The full name of this brush is the Airbuki Bamboo Powder Foundation Brush. If you can’t tell by my shortcut title, I am of the opinion that this brush has waaay too long of a name. Tarte products in general have names that are too damn long and descriptive to the point of being flawed. The brush’s short stature makes the superfluously long name all the more ironically humorous. The Airbuki (et al.) reminds me of the humuhumunukunukuāpuaʻa – which is Hawaiian for “triggerfish with a snout like a pig” (and colloquially known as “that Hawaiian fish with the really long name”) – where the name is almost longer than the actual thing. Oh wait, never mind.
All joking about the name aside, I am quite
fond of this little brush, though that may be because it’s the first and only kabuki in my brush arsenal. **Edit: 4/21/15 As I’ve used it more and more, I’ve discovered that i abso-freaking-lutely love this brush. Spoiler aside…. I’ve been eyeing this brush for a quite a while already. It’s been tossed-in and removed from my Sephora cart multiple times in the past year plus. Recently, while browsing through The Non-Blonde’s blog, I came across her compaison/review of the Airbuki which (unfortunately?) convinced me to bite the bullet and finally get it. I mean come on, the Airbuki is being favorably compared to a Hakuhodo! If that’s not good enough, I don”t know what is. Here’s a humu-humu fish in case you were curious. It’s quite pretty.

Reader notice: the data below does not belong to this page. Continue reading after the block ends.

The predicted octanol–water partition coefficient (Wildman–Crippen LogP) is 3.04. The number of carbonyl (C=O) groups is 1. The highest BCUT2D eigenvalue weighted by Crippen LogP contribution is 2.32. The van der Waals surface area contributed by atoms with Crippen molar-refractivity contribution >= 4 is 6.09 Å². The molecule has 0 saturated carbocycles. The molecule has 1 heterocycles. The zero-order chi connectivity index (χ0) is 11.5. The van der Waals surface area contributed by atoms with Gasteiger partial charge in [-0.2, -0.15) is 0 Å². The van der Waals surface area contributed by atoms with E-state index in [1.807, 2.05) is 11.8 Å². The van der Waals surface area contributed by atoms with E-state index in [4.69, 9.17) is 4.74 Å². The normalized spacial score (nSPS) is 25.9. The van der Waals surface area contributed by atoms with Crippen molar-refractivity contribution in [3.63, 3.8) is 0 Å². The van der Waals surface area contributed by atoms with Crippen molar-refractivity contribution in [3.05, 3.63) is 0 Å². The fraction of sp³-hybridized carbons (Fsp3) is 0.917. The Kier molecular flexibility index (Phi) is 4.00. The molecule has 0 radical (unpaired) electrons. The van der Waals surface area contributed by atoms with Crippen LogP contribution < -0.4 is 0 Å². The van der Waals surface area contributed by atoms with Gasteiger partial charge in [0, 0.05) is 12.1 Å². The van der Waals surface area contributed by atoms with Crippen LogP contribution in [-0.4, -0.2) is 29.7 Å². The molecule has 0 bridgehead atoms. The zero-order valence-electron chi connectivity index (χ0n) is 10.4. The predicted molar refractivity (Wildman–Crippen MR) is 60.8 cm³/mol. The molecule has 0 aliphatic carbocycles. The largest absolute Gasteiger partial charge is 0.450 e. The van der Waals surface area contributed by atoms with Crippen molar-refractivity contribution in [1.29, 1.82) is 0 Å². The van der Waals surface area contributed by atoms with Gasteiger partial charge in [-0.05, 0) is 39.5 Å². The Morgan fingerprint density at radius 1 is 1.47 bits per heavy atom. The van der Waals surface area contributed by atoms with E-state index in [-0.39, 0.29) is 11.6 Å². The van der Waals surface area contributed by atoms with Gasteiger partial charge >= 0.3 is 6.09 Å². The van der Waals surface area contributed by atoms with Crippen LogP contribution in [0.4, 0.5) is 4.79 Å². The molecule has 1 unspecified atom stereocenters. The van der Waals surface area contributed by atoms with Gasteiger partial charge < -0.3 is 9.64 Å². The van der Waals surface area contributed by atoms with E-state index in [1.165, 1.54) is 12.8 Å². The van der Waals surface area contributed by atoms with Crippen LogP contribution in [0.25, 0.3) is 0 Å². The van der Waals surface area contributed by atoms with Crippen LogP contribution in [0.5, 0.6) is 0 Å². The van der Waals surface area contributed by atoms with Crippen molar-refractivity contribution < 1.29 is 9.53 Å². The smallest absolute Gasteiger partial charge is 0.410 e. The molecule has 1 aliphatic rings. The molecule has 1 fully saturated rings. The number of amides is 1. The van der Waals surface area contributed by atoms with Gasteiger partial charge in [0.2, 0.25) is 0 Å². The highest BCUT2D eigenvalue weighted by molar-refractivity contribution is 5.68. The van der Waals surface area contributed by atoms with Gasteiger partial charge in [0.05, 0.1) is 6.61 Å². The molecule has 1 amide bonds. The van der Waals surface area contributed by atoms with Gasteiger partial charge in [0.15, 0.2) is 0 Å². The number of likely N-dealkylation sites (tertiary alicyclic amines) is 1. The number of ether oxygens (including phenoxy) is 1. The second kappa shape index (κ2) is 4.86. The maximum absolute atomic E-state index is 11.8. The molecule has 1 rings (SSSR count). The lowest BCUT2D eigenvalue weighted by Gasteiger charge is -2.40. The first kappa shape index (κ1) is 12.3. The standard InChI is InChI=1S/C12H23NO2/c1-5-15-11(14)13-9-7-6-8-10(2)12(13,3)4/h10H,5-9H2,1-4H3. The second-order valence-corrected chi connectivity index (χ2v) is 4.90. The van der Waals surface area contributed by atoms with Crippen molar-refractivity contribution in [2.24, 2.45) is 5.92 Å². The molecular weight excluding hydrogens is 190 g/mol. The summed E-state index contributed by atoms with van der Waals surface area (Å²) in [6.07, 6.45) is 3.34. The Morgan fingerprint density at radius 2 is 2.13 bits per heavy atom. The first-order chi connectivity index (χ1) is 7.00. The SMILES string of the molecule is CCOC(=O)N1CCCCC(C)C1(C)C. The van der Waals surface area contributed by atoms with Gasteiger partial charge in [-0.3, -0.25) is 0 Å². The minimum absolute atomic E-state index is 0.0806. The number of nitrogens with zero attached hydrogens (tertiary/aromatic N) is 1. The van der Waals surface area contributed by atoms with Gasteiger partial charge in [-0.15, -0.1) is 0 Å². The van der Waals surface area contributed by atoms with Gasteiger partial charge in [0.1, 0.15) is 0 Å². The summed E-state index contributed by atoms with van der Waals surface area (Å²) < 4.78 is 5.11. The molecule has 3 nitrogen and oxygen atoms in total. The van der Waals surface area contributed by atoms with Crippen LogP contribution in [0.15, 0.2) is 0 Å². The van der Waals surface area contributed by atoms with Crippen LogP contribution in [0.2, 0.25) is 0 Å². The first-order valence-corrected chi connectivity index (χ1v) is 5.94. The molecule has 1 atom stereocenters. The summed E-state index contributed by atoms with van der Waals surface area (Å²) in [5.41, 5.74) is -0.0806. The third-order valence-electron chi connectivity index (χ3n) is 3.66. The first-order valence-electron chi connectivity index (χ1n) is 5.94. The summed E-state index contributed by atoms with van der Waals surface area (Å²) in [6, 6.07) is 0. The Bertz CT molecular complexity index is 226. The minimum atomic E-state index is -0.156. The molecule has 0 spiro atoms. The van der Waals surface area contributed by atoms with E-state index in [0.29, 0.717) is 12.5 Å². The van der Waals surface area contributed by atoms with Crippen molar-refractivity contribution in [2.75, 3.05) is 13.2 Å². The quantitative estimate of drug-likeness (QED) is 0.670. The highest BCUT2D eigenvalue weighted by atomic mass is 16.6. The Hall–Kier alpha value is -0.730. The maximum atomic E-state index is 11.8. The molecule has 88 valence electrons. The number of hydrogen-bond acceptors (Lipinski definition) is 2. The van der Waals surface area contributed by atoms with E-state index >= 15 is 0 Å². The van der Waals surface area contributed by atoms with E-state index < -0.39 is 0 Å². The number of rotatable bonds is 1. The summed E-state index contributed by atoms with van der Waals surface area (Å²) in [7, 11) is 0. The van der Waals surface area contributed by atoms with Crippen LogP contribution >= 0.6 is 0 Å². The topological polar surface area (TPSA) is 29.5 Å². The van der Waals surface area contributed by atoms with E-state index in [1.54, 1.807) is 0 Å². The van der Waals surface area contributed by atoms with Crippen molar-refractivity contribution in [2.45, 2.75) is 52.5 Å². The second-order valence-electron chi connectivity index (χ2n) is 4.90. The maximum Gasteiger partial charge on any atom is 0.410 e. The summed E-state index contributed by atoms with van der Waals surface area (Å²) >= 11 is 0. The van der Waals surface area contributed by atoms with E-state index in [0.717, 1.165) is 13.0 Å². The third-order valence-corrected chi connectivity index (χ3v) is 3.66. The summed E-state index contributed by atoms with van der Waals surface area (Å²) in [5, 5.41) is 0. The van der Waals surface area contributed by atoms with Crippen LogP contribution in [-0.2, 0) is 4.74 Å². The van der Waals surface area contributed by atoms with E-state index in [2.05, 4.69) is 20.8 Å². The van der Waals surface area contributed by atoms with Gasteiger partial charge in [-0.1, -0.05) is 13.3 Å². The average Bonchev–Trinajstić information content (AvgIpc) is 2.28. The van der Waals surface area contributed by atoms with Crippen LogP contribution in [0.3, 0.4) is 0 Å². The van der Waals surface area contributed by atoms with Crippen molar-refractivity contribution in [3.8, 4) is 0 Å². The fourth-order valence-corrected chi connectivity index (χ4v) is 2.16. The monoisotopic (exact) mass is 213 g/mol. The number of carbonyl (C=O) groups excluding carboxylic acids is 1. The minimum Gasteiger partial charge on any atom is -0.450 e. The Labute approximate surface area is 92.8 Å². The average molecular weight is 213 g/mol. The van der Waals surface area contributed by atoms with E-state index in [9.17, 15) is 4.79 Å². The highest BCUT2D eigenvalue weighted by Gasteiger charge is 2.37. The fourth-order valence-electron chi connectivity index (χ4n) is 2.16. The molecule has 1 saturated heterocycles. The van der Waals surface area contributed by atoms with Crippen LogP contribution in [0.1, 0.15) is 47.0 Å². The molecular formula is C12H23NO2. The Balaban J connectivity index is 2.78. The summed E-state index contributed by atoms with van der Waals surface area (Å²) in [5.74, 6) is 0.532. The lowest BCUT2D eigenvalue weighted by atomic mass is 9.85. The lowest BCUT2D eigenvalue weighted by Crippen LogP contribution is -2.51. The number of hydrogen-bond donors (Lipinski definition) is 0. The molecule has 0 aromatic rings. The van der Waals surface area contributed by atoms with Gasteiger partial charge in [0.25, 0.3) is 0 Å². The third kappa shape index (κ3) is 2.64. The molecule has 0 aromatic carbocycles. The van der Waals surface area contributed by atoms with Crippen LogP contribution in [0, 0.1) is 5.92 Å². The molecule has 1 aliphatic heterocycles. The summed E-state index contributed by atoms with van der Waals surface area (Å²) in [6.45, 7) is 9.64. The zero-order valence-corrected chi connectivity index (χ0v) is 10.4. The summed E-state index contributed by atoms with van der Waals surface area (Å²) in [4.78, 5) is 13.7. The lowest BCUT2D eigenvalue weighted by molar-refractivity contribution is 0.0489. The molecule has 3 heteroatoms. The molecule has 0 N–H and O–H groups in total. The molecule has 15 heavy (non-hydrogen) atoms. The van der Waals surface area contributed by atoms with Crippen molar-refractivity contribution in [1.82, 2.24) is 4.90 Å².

Below is a size comparison to a pen cap so you can get an idea of how short it is.
Speaking of cute, here’s a interesting video. Feel free to skip it. It has nothing to do with the review but it is interesting. He speaks slow as fuck so take advantage of the speed options.
What You Get
A short little kabuki with synthetic bristles and a handle made of bamboo. It’s $26 which isn’t bad at all compared to other Kabuki brushes. I know some people were miffed by the size of it but it’s not a issue for me. It’s also made in China if that is of any importance to you. If it was made in Japan it would probably be triple the price, made of goat hair and be amazing enough to cure cancer. JK. But at least it’s not $81 like the Hakuhodo G543.